Calls to Roll Back Raise the Age Laws Reach NY Statehouse, But Find Little Traction


March 8, 2022

In a budget hearing last month in the New York state capital, a Finger Lakes Republican senator pushed the state’s top child and family services official, Commissioner Sheila Poole, to explain if it was true what he’d heard, that older gang members were exploiting teenagers to commit crimes with guns. Under state law since 2017, only adults 18 and older face the more serious penalties of adult court.

Sen. Thomas O’Mara (R) echoed a recent concern raised by Democratic New York City Mayor Eric Adams that the law is being used by adult gang members who are “victimizing children by forcing them to carry the weapons.”

In the wake of high-profile shootings, such as the death of a teenage girl and the killing of a city police officer, Adams is calling for rollbacks of the state’s pivotal “Raise the Age” reform law, which ended the routine prosecution of 16- and 17-year-olds as adults.

New York City, along with other parts of the state and nation, has seen an uptick in crime during the pandemic, presenting new challenges to previously passed justice reforms.

But few members of the New York Legislature’s Democratic majority have agreed with Adams and the Republicans on rolling back Raise the Age. One of the biggest questions that remains is the stance of Gov. Kathy Hochul (D), who supported the reform law before its passage but has yet to publicly stake a position.

In February, Poole, commissioner of the Office of Children and Family Services, responded to the self-proclaimed law-and-order Senator O’Mara, a former Chemung County District Attorney. Poole said she had not heard of younger teens being set up for gun crimes by older criminals looking to escape harsher punishments. She added that New Yorkers should differentiate between “what’s happening now in our world” and the law passed several years ago.

“We have to be very careful in not conflating what’s happening around gun violence with throwing the baby out with the bath water on Raise the Age,” Poole told lawmakers.

Across the country, the COVID-19 pandemic has fueled a rise in some types of crime, including the national murder rate. According to FBI data, New York’s violent crime rate is lower than the national rate, but since 2019 both have followed an upward trend.

In announcing his “Blueprint to End Gun Violence” in January, Adams said more 16- and 17-year-olds caught with guns — whether they are displayed during the commission of a crime or not — should be prosecuted as adults. He wants to extend the same fate to teens caught with guns who fail to tell police where they got the weapons.

The changes to the firearm-related portions of the Raise the Age law Adams proposed has the backing of police unions and Republican lawmakers, but has received only scant support in the Legislature so far.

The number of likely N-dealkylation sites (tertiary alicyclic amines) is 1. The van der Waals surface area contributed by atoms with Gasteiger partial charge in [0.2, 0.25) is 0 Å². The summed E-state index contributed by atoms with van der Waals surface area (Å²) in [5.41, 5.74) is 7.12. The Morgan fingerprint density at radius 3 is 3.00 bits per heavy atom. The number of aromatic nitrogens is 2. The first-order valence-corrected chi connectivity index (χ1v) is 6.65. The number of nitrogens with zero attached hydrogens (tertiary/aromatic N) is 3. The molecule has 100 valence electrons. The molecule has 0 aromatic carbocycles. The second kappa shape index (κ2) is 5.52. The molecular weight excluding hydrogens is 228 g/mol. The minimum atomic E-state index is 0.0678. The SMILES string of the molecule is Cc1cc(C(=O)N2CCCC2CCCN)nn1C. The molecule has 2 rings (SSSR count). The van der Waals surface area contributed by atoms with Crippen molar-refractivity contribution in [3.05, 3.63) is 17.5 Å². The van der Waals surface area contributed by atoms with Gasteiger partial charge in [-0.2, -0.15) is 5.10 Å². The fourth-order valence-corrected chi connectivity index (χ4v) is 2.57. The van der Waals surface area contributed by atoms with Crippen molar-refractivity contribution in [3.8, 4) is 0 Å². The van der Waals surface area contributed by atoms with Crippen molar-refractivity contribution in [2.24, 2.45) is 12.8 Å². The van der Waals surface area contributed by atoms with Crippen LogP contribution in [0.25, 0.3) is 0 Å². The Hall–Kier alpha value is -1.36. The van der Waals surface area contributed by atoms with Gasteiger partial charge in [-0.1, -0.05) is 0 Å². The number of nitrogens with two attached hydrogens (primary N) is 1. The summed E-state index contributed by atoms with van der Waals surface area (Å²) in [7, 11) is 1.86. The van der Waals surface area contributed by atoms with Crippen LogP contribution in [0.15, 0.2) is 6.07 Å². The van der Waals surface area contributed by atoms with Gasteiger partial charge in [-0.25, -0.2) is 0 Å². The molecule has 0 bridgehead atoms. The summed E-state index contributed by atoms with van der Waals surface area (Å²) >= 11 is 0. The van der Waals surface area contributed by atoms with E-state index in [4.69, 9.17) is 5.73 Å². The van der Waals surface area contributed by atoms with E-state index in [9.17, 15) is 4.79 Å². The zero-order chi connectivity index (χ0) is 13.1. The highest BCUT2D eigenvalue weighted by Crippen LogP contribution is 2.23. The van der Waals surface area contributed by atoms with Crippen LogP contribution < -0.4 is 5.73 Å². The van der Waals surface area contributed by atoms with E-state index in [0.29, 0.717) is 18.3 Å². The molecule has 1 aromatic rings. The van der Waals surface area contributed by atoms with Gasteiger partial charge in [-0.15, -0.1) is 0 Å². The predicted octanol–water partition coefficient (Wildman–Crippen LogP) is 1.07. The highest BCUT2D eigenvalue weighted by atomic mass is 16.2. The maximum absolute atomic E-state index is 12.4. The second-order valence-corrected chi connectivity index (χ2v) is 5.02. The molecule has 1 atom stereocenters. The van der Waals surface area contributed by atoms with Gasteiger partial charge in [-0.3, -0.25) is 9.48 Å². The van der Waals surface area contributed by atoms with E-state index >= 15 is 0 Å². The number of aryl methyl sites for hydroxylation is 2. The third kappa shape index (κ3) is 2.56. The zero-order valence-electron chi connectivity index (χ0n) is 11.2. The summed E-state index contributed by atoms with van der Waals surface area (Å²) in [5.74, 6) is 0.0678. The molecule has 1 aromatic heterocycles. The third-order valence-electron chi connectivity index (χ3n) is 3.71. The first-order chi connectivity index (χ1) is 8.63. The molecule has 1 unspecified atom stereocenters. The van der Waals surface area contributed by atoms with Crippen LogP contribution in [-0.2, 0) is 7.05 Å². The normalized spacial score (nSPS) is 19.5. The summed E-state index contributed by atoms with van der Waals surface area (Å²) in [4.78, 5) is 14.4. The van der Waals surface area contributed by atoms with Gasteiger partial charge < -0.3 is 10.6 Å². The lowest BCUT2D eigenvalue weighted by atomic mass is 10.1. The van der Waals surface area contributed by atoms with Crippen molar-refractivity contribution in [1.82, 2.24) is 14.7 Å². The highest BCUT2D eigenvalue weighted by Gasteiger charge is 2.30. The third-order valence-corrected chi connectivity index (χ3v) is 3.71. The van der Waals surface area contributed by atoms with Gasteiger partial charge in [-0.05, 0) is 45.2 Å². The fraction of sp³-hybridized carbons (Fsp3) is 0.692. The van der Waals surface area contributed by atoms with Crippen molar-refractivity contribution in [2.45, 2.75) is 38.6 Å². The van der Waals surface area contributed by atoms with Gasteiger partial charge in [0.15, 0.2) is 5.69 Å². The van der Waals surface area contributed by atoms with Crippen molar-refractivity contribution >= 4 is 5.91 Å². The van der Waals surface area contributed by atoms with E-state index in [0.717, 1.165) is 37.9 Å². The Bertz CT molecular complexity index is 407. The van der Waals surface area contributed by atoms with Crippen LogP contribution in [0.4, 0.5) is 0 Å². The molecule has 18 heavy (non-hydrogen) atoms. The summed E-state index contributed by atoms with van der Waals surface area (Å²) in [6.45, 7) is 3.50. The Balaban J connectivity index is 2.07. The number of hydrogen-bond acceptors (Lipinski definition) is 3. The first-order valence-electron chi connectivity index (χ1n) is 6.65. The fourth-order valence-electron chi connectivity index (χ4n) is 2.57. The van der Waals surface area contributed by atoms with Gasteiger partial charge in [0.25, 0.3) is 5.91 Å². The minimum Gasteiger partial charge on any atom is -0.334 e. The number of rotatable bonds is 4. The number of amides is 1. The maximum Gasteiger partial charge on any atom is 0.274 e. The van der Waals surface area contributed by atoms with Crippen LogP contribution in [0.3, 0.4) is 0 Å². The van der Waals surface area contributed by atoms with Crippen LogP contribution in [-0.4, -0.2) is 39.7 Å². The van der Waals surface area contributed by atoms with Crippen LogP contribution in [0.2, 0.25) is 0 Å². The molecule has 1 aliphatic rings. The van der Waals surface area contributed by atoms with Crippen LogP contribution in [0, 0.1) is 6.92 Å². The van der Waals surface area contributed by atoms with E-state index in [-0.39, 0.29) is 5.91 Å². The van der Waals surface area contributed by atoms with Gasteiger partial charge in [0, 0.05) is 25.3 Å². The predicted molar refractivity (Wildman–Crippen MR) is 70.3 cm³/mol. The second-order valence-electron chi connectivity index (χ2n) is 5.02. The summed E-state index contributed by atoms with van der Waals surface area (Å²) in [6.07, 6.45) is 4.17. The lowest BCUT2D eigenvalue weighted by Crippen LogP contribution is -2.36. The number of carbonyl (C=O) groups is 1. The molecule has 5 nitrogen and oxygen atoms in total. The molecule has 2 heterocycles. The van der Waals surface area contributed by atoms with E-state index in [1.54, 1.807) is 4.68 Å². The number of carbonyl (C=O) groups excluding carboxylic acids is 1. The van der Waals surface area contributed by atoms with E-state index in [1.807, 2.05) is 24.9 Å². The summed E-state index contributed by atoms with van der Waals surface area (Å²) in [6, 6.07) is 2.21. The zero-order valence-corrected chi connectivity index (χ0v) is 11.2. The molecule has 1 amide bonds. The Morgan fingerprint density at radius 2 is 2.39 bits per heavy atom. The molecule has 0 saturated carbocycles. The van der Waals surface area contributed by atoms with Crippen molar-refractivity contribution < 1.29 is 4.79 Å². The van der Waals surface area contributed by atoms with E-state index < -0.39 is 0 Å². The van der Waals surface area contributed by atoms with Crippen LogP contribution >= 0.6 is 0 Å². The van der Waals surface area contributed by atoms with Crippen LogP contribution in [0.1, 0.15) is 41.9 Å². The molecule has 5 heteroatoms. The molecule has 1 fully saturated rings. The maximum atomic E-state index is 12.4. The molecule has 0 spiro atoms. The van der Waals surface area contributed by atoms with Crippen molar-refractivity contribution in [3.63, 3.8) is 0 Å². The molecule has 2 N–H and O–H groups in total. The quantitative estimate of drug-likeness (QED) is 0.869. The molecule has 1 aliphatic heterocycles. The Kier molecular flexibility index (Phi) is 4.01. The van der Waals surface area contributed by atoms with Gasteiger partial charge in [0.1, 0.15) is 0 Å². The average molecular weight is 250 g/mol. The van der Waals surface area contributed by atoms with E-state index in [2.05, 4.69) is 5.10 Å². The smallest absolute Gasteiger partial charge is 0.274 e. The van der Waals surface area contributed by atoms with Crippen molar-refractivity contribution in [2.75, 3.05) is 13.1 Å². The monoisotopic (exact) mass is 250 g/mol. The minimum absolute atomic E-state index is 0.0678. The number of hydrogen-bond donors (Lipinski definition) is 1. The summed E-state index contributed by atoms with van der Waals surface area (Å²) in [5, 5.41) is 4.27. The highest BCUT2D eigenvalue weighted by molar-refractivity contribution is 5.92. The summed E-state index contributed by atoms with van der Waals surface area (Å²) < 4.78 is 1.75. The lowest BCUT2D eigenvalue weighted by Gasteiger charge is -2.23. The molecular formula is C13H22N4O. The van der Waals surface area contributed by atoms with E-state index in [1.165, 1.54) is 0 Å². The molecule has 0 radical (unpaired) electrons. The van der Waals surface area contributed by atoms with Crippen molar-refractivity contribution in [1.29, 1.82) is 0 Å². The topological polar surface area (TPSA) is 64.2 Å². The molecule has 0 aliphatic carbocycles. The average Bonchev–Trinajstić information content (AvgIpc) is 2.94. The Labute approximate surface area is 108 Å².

Adams then took his case to the state capitol last month. At a Feb. 9 budget hearing for local governments, he told legislators that “the law is being used to victimize our youth.”

A pending bill by two Republican Staten Island lawmakers — Assemblymember Michael Reilly, a former police lieutenant, and Assemblymember Michael Tannousis, a former assistant district attorney — would make the changes Adams seeks.

“The sole intent of this legislation is to provide a measure of safety to our neighborhoods and hold criminal actors to an appropriate standard of accountability relative to the crime committed,” Reilly stated in a Jan. 24 press release. “It’s time to take off the kid gloves and finally close the revolving door that allows youthful offenders to repeatedly commit acts of violence.”

Leading Democrats in the state Legislature have said they have a shared concern about rising crime, but they don’t believe rolling back significant juvenile justice reforms is the solution. At the time Raise the Age was passed, New York was one of just two states that still prosecuted 16-and 17-year-olds as adults.

“It’s very easy for us to say, ‘Claw back this, don’t do that,’” Senate Majority Leader Andrea Stewart-Cousins said at a recent press conference. “But we can’t incarcerate ourselves out of these problems.”

Following Adams’ visit to Albany, the Children’s Defense Fund-New York, Citizens’ Committee for Children of New York and Youth Represent released a joint statement praising state lawmakers for protecting the law.

“We call on our elected officials to continue to reject this invitation to revisit the Raise the Age law, and to pass a budget that centers on young people and advances a public health response to gun violence,” the statement read. The groups called on elected leaders to “stay focused on the critical task at hand — they must adopt a budget that makes sorely needed investments in New York’s youth, ensuring access to behavioral health care, employment, youth development, as well violence-reduction programming that is rooted in communities and centers credible messengers.”

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